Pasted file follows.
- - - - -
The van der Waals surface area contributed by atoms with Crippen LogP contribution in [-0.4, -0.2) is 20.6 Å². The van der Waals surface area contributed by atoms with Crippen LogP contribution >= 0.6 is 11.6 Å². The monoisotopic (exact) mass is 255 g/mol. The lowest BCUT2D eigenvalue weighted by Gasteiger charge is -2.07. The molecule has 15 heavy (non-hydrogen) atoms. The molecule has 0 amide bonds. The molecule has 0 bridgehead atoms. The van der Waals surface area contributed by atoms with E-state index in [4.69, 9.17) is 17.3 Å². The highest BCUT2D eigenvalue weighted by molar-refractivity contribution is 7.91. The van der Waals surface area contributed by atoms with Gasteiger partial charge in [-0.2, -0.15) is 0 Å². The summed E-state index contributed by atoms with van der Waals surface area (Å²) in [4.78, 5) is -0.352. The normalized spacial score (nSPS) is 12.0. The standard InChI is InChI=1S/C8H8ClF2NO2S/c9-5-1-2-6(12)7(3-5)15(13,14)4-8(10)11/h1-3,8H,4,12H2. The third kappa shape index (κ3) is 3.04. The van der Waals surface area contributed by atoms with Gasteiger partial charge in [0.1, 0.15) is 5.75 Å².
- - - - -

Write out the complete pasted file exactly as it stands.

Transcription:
The van der Waals surface area contributed by atoms with Crippen LogP contribution in [-0.4, -0.2) is 20.6 Å². The van der Waals surface area contributed by atoms with Crippen LogP contribution >= 0.6 is 11.6 Å². The monoisotopic (exact) mass is 255 g/mol. The lowest BCUT2D eigenvalue weighted by Gasteiger charge is -2.07. The molecule has 15 heavy (non-hydrogen) atoms. The molecule has 0 amide bonds. The molecule has 0 bridgehead atoms. The van der Waals surface area contributed by atoms with E-state index in [4.69, 9.17) is 17.3 Å². The highest BCUT2D eigenvalue weighted by molar-refractivity contribution is 7.91. The van der Waals surface area contributed by atoms with Gasteiger partial charge in [-0.2, -0.15) is 0 Å². The summed E-state index contributed by atoms with van der Waals surface area (Å²) in [4.78, 5) is -0.352. The normalized spacial score (nSPS) is 12.0. The standard InChI is InChI=1S/C8H8ClF2NO2S/c9-5-1-2-6(12)7(3-5)15(13,14)4-8(10)11/h1-3,8H,4,12H2. The third kappa shape index (κ3) is 3.04. The van der Waals surface area contributed by atoms with Gasteiger partial charge in [0.1, 0.15) is 5.75 Å².